Monday, June 28, 2010

Remembering the Words of the Apostles.

Jude 1:17-23 (ESV)
But you must remember, beloved, the predictions of the apostles of our Lord Jesus Christ. [18] They said to you, "In the last time there will be scoffers, following their own ungodly passions." [19] It is these who cause divisions, worldly people, devoid of the Spirit. [20] But you, beloved, build yourselves up in your most holy faith; pray in the Holy Spirit; [21] keep yourselves in the love of God, waiting for the mercy of our Lord Jesus Christ that leads to eternal life. [22] And have mercy on those who doubt; [23] save others by snatching them out of the fire; to others show mercy with fear, hating even the garment stained by the flesh.
But you must remember, beloved, the predictions of the apostles of our Lord Jesus Christ….
So here you have Jude all but admitting he is not an apostle, in fact he hints that the apostles are dead by this time. So you have it again, antilegomena. It doesn’t carry the weight of apostolic authority. It doesn’t mean that it is to be ignored completely though. Just that you cannot very well draw doctrine from this letter alone, or make it the seat of doctrine.
Yet it is edifying, and has good instruction for the church, and this instruction does not go beyond what is said elsewhere in Holy Scripture. (Though I’m not quite sure where he got the prophecy of Enock, or the story of Michael the Archangel…., I don’t find support for that elsewhere in the Old Testament.)
But then, “remember the predictions of the apostles or our Lord Jesus Christ…” and the predictions he recalls are found in other parts of the New Testament among the Epistles of Paul, the writings of John, and Peter. So… We should remember them.
And this is what they say: “In the last time there will be scoffers, following their own ungodly passions.’ It is these who case divisions, worldly people devoid of the spirit.” So it is that the problem of disunity in the church has been around for a while. It definitely did not start with the reformation…
It is the irony of ironies when considering Mormonism. Supposedly this division of Christendom into denominations was the vexing question that disturbed Joseph Smith. The answer for him was not to study the teachings of the denominations to see which one was true to the Bible, but to start a cult. Hmmm. I don’t see the logic. I fail to see it.
But it is so often leveled at us “stubborn Lutherans” who hold so tenaciously to the truth. And we are no longer told that we shouldn’t believe what we believe, but that it just doesn’t matter so much and shouldn’t be divisive. I get a different vibe from the New Testament. And I always have to wonder why we are the bad guys for believing what we do. If it doesn’t matter much, why don’t they compromise, why are we the ones who have to “compromise.” And that is just it, there can be no compromise and they know it.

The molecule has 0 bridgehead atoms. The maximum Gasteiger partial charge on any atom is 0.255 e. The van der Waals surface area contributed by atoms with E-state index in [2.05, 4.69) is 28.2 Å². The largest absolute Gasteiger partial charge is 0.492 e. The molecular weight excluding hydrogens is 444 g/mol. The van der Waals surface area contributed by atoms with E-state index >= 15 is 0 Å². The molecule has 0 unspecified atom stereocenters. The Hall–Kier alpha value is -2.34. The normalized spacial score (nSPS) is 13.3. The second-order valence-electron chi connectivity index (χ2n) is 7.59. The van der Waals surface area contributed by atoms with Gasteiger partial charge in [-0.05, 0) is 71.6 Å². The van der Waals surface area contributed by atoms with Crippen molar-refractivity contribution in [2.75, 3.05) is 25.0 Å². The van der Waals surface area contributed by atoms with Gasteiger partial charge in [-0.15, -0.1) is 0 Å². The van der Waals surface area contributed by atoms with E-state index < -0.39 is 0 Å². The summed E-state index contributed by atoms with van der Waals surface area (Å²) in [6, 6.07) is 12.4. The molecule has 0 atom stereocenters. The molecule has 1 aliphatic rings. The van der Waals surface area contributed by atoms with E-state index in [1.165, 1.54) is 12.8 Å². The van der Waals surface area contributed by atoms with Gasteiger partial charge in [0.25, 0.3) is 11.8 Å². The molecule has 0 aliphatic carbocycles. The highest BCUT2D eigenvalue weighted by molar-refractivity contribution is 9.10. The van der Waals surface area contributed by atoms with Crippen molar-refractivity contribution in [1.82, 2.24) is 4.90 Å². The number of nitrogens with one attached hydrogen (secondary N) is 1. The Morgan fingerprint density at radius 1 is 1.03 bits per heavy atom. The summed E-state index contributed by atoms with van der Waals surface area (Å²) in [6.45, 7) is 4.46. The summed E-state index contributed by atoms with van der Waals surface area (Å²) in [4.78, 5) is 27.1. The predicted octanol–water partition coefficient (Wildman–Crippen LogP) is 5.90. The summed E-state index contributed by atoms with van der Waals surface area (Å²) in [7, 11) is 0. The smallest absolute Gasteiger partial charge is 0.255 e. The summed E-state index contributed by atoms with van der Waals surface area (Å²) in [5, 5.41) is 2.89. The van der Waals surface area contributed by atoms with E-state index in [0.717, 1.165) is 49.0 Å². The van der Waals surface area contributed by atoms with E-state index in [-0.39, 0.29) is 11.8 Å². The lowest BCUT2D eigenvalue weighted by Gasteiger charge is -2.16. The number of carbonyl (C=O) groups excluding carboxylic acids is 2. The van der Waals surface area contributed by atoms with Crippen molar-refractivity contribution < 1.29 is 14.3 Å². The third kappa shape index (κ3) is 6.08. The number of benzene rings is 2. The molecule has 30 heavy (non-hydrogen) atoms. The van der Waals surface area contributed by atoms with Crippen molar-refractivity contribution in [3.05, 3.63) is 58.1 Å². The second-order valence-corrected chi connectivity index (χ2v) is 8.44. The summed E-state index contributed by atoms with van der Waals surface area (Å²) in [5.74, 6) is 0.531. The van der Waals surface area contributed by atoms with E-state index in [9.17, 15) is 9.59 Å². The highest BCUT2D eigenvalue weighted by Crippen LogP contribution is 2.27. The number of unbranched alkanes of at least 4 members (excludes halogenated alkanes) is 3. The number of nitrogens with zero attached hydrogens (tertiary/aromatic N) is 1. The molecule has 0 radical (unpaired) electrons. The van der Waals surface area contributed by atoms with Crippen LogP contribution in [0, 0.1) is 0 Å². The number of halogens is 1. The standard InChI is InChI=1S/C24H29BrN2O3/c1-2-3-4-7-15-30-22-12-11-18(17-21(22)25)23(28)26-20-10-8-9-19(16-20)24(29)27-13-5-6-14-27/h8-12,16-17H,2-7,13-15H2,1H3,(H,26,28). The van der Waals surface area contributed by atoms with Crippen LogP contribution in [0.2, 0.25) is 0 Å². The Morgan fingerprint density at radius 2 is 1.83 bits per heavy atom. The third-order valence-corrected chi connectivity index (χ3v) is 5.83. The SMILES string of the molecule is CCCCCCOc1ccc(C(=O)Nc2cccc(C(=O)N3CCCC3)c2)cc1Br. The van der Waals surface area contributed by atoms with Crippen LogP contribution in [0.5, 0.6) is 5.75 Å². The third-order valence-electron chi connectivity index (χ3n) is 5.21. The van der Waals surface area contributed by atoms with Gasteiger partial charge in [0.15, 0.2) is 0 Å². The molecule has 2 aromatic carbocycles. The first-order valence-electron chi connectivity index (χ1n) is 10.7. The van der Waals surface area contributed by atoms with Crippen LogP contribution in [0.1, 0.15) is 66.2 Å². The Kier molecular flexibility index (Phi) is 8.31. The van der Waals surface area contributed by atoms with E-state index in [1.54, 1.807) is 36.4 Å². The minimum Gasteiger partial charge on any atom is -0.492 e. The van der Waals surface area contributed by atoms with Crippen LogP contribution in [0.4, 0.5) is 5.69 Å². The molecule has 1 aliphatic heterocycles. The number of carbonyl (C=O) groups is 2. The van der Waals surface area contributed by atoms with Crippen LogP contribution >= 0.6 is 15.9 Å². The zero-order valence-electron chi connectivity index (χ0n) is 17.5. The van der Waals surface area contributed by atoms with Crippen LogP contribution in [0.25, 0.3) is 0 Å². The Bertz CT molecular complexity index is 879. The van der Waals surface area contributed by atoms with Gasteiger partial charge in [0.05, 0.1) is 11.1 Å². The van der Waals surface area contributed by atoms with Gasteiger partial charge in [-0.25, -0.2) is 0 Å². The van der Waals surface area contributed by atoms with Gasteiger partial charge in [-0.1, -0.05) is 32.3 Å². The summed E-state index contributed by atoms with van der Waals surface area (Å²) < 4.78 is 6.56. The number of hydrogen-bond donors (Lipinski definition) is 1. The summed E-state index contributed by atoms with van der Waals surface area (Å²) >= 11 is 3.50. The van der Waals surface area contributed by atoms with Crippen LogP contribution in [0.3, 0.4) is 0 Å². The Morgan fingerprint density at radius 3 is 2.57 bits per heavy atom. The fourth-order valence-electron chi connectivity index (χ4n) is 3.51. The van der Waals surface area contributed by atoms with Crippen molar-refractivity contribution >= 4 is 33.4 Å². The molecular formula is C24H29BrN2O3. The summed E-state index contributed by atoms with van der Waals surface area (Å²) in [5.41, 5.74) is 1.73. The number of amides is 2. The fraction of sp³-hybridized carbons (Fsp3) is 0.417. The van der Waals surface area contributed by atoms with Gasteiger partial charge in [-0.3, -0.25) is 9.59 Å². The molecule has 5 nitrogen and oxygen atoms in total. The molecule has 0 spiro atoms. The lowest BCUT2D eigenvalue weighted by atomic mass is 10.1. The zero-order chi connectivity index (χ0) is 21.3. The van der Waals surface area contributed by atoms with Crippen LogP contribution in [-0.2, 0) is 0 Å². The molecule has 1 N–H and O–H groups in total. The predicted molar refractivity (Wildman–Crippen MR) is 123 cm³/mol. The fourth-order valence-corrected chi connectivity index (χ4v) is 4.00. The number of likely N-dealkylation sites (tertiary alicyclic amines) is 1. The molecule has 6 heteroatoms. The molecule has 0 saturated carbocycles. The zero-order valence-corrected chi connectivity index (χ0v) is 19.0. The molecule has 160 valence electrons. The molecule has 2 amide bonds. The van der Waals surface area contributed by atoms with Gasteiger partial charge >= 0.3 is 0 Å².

Mormons tell me we all believe the same thing. That statement can only be made dishonestly and/or from severe ignorance. Yet I wonder, if they believe the same thing as us Lutheran’s why do they send missionaries on bicycles to Minnesota? Because they know we don’t. I have found that most mormon’s are blissfully ignorant. Often they are hard pressed to tell you what they believe, much less what everyone else believes. And this problem is amplified by an emphasis on morals above doctrine. Then they have the na├»ve suspicion that whether or not to cap the day with a Scotch on the rocks is necessarily a moral question for all believers. Or that because they think a word is bad, it must be bad in and of itself sans any censorship of it in the Bible. So long story short, we don’t even share the same moral outlook, much less doctrinal outlook.
And it isn’t us who cause divisions. Of course, if you don’t think Lutheran Doctrine is sound doctrine you may accuse us of being the ones who cause divisions. But realize it is a question of whether the doctrine is sound or not. It is not a question of whether or not the pope is a nice guy. It is not a question of whether or not we like you or anyone else as a person. It is not a matter of us liking Bratwurst, plenty of Lutherans don’t. There are even a few who don’t drink beer. It is a question of doctrine, and if doctrine doesn’t matter to you, that is your problem, not mine. It matters to me, and I find yours to be blasphemous. Show me I’m wrong.

3 comments:

Jason Zoske said...

Great article Pastor. Mormon's who think we believe the same? Wow! And I thought Reformed and Baptist type who think we believe the same is frustrating.

Bror Erickson said...

Jason,
It can be very annoying, and difficult to deal with when they think we all believe the same thing. It is due to ignorance.

Bror Erickson said...

Jason,
It can be very annoying, and difficult to deal with when they think we all believe the same thing. It is due to ignorance.